the neener wrote:<br><br><<Charles, you do
seem like you believe in the ways of Finney. Finney's
beliefs are too individualistic and emotional, and you
lean that way too. Be careful.>><br><br>This is
far too dismissive of the theology of Charles
Grandison Finney. Finney was a serious theologian in
addition to being an evangelist. He published a series of
lectures on theology and a complete Systematic Theology.
His voice, like the voices of Wesley and the Holiness
movement, are not often heard in the popular evangelical
theology of our day, but need to be heard and
heeded.<br><br>Wesley and the protestant reformers before him could be
described as "too individualistic." Finney was also, but he
recognized that a passion for just social reform was a
necessary consequence of genuine Christian faith. This
cannot be said of the kind of "revivalism" of our day.
The revivalism that grew out of Finney's evangelism
was closely tied to issues like the abolition of
slavery, the temperance movement, women's sufferage, etc.
To say that Finney was "too individualistic" is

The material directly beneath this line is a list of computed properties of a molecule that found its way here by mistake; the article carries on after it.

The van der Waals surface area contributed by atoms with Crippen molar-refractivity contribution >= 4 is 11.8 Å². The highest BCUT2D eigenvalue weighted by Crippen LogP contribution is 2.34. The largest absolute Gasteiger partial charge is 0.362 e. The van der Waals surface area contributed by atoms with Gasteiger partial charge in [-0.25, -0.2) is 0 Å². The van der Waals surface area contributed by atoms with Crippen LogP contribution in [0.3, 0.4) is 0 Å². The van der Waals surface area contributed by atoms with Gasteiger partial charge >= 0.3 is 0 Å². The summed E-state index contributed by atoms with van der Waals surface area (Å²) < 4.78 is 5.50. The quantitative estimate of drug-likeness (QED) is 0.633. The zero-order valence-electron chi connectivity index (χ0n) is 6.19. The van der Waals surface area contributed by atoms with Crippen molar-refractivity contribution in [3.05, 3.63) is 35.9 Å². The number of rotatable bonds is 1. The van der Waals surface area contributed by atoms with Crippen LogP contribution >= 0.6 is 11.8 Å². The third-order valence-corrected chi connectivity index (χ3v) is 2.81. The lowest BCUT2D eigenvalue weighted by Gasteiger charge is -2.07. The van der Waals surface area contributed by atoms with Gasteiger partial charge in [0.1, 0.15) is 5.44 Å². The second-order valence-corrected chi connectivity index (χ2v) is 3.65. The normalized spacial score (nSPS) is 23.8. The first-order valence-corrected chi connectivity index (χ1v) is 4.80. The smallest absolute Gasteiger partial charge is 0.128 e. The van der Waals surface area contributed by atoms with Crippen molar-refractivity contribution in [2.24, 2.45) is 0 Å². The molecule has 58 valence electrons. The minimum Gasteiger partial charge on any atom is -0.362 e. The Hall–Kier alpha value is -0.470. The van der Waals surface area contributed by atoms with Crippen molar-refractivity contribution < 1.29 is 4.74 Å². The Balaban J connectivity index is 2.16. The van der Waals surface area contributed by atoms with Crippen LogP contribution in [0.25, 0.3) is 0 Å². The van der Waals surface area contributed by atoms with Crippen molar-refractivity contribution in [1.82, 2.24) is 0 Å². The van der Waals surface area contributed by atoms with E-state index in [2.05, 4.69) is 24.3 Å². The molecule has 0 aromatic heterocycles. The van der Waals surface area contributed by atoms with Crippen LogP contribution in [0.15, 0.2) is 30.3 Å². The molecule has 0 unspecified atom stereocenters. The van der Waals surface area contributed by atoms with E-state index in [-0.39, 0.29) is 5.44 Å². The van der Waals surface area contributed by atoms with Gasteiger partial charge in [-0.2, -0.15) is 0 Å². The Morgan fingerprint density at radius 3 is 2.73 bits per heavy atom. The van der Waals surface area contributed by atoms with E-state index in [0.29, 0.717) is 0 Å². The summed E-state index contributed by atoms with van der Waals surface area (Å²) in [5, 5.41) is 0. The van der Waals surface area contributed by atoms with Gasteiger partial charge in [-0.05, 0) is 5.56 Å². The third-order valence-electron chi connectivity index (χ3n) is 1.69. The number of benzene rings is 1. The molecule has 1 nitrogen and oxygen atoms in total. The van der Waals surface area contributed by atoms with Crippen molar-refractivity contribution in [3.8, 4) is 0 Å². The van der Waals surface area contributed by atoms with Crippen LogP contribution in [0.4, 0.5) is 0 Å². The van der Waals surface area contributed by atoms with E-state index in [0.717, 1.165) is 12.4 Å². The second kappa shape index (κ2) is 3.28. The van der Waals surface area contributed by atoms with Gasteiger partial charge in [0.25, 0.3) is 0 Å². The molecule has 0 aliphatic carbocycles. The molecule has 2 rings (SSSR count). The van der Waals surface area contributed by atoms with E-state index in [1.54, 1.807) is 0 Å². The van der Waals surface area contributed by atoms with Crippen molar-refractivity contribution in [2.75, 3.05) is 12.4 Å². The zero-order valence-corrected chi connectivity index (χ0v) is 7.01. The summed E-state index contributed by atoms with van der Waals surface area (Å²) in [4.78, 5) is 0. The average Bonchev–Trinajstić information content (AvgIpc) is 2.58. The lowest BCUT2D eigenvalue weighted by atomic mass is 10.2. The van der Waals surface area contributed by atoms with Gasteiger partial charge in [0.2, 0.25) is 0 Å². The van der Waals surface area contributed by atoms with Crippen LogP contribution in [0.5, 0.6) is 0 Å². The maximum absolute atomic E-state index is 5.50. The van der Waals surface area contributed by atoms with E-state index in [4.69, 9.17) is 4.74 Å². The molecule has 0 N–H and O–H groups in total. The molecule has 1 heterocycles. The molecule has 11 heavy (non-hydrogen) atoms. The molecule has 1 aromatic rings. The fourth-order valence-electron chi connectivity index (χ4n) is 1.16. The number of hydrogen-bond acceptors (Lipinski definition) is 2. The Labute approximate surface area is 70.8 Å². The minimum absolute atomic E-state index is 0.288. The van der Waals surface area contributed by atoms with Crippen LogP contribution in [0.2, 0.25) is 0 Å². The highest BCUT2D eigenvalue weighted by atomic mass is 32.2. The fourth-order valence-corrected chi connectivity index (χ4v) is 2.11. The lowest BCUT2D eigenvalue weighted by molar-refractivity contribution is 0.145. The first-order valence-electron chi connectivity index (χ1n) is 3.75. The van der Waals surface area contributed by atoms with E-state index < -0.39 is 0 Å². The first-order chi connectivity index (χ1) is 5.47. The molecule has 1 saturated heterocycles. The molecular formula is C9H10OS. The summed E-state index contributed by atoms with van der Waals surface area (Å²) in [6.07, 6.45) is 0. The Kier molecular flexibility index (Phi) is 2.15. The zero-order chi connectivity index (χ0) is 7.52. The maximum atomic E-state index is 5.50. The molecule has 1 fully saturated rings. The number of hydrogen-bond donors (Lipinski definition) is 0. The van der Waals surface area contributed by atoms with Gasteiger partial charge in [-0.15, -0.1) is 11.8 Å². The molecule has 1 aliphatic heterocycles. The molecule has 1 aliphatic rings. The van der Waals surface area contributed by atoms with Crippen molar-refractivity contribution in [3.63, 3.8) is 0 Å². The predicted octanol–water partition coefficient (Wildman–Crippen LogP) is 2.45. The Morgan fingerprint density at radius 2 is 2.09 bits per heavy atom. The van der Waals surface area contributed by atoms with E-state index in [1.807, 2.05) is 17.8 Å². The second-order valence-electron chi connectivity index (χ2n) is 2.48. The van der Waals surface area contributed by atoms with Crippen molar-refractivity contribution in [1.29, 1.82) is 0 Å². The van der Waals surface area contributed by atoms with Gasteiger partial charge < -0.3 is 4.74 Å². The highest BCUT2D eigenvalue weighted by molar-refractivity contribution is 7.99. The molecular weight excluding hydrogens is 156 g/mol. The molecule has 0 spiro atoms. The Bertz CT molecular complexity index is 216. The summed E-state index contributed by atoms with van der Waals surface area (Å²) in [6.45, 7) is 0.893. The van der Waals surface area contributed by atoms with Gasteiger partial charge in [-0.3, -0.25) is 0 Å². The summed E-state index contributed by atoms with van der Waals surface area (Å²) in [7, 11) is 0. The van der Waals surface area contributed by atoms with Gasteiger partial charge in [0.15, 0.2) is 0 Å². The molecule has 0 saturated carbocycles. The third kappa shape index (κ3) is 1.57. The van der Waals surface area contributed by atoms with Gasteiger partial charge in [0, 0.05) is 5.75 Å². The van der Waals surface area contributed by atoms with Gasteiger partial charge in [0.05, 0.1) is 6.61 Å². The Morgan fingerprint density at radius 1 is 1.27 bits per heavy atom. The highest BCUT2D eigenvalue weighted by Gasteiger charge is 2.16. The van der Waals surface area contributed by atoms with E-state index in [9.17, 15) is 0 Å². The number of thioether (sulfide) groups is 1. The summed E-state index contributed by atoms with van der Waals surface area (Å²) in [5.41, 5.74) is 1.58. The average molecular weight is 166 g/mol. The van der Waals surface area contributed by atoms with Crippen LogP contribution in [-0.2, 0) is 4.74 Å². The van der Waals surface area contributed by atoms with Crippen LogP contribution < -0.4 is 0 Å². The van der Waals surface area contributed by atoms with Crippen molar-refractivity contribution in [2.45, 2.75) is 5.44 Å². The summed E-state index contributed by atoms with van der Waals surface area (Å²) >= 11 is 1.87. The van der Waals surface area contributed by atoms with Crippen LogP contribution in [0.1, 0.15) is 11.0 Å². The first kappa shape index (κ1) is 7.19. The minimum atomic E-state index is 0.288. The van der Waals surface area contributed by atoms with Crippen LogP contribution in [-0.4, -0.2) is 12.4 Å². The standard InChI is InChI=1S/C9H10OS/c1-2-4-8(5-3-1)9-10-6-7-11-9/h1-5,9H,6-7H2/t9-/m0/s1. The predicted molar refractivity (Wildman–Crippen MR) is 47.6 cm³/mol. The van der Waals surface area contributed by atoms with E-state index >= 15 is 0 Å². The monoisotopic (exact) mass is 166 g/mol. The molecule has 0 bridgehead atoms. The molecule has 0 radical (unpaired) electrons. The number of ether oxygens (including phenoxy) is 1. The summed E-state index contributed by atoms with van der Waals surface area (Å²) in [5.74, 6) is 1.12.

unfair. Most evangelical Christians are too
individualistic in *our* day!<br><br>For me, the close relation
between evangelism and social reform in the 19th Century
revivalism (of which Finney was the founder!) is one of the
things that makes it abidingly interesting.<br><br>And
the neener also wrote:<br><br><<Christianity
should not be emotionalism either. Back then, as well as
some places now, evidences of Christian conversion was
barking, fainting, and sometimes even vomiting. In many
places, American Christianity is 'feel good'
religion.>><br><br>I think these remarks are also unfair. Finney
believed that faith in Christ had clear *moral*
consequences. This is what he stressed in his
teaching.<br><br><<Finney went so far as to say that revival is not a
miracle; revival is a predictable event that occurs when
'constituted means' are used correctly. Revival is nothing but
a formula that man must put together. The Church of
the Nazarene has been influenced by this too. We
basically have 100 steps to revival. Check out
www.nazarenerevivalism.org>><br><br>Finney's view here was a bit extreme, but its opposite
(that revival is wholly the work of God) is even more
dangerous. And, this seems to have become the dominant view!
This encourages us to equate the effects of human
emotion directly with the working "of the Holy Spirit!"!
Thus, any emotional outbreak /affect becomes identified
with "God"! Recognizing the human element in revival
is healthy and correct. Currnetly people involved in
"revivalism" (esp. of the charismatic sort) do not recognize
the human aspect of it, and attribute to much to
"God." Nature and grace work together. I personally
prefer Finney's view to the views of his
followers.<br><br><<I disagree with much of the beliefs of Finney, as
you might could tell.>><br><br>Finney's
writings are worth another look!<br><br>Craig L.
Adams<br>Weidman United Methodist Church<br>Weidman, MI